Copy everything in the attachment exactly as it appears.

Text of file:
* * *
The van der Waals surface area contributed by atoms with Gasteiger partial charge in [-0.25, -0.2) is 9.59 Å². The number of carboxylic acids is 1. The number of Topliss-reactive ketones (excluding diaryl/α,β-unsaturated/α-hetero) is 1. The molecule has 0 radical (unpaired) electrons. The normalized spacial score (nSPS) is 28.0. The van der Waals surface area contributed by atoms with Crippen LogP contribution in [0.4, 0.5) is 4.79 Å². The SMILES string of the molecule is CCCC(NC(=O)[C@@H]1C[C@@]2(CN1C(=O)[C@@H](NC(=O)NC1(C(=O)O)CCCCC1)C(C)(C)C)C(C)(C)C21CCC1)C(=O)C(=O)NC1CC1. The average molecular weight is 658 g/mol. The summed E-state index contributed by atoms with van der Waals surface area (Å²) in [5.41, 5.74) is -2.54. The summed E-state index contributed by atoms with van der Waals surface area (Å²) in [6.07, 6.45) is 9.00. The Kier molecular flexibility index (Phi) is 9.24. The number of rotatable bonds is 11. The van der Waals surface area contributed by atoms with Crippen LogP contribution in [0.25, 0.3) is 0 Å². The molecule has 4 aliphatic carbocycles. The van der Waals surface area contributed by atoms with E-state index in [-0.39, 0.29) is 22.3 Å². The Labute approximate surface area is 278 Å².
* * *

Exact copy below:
The van der Waals surface area contributed by atoms with Gasteiger partial charge in [-0.25, -0.2) is 9.59 Å². The number of carboxylic acids is 1. The number of Topliss-reactive ketones (excluding diaryl/α,β-unsaturated/α-hetero) is 1. The molecule has 0 radical (unpaired) electrons. The normalized spacial score (nSPS) is 28.0. The van der Waals surface area contributed by atoms with Crippen LogP contribution in [0.4, 0.5) is 4.79 Å². The SMILES string of the molecule is CCCC(NC(=O)[C@@H]1C[C@@]2(CN1C(=O)[C@@H](NC(=O)NC1(C(=O)O)CCCCC1)C(C)(C)C)C(C)(C)C21CCC1)C(=O)C(=O)NC1CC1. The average molecular weight is 658 g/mol. The summed E-state index contributed by atoms with van der Waals surface area (Å²) in [5.41, 5.74) is -2.54. The summed E-state index contributed by atoms with van der Waals surface area (Å²) in [6.07, 6.45) is 9.00. The Kier molecular flexibility index (Phi) is 9.24. The number of rotatable bonds is 11. The van der Waals surface area contributed by atoms with Crippen LogP contribution in [0.25, 0.3) is 0 Å². The molecule has 4 aliphatic carbocycles. The van der Waals surface area contributed by atoms with E-state index in [-0.39, 0.29) is 22.3 Å². The Labute approximate surface area is 278 Å².